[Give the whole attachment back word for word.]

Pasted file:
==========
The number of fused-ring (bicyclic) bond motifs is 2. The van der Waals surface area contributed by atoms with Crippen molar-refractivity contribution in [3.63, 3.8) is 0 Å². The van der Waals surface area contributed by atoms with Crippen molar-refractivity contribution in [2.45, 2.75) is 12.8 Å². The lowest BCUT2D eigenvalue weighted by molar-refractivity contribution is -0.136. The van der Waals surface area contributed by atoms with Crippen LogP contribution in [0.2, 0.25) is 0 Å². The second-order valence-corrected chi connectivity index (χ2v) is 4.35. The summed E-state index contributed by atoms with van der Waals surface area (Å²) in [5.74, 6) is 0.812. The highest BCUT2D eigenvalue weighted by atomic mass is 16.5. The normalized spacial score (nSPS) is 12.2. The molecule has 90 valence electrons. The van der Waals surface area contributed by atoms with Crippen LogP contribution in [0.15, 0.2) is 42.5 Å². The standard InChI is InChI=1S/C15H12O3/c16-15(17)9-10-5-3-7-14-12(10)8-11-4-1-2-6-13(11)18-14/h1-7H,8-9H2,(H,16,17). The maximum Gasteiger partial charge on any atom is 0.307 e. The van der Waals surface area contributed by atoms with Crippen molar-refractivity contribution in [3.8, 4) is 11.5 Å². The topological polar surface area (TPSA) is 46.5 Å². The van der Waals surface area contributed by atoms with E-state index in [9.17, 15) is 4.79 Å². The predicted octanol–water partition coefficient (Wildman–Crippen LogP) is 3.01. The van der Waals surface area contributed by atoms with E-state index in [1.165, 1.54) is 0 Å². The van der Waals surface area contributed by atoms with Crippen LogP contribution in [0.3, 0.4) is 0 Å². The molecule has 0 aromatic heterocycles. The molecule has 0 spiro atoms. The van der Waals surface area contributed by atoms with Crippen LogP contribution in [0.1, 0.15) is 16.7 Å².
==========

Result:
The number of fused-ring (bicyclic) bond motifs is 2. The van der Waals surface area contributed by atoms with Crippen molar-refractivity contribution in [3.63, 3.8) is 0 Å². The van der Waals surface area contributed by atoms with Crippen molar-refractivity contribution in [2.45, 2.75) is 12.8 Å². The lowest BCUT2D eigenvalue weighted by molar-refractivity contribution is -0.136. The van der Waals surface area contributed by atoms with Crippen LogP contribution in [0.2, 0.25) is 0 Å². The second-order valence-corrected chi connectivity index (χ2v) is 4.35. The summed E-state index contributed by atoms with van der Waals surface area (Å²) in [5.74, 6) is 0.812. The highest BCUT2D eigenvalue weighted by atomic mass is 16.5. The normalized spacial score (nSPS) is 12.2. The molecule has 90 valence electrons. The van der Waals surface area contributed by atoms with Crippen LogP contribution in [0.15, 0.2) is 42.5 Å². The standard InChI is InChI=1S/C15H12O3/c16-15(17)9-10-5-3-7-14-12(10)8-11-4-1-2-6-13(11)18-14/h1-7H,8-9H2,(H,16,17). The maximum Gasteiger partial charge on any atom is 0.307 e. The van der Waals surface area contributed by atoms with Crippen molar-refractivity contribution in [3.8, 4) is 11.5 Å². The topological polar surface area (TPSA) is 46.5 Å². The van der Waals surface area contributed by atoms with E-state index in [9.17, 15) is 4.79 Å². The predicted octanol–water partition coefficient (Wildman–Crippen LogP) is 3.01. The van der Waals surface area contributed by atoms with E-state index in [1.165, 1.54) is 0 Å². The van der Waals surface area contributed by atoms with Crippen LogP contribution in [0.3, 0.4) is 0 Å². The molecule has 0 aromatic heterocycles. The molecule has 0 spiro atoms. The van der Waals surface area contributed by atoms with Crippen LogP contribution in [0.1, 0.15) is 16.7 Å².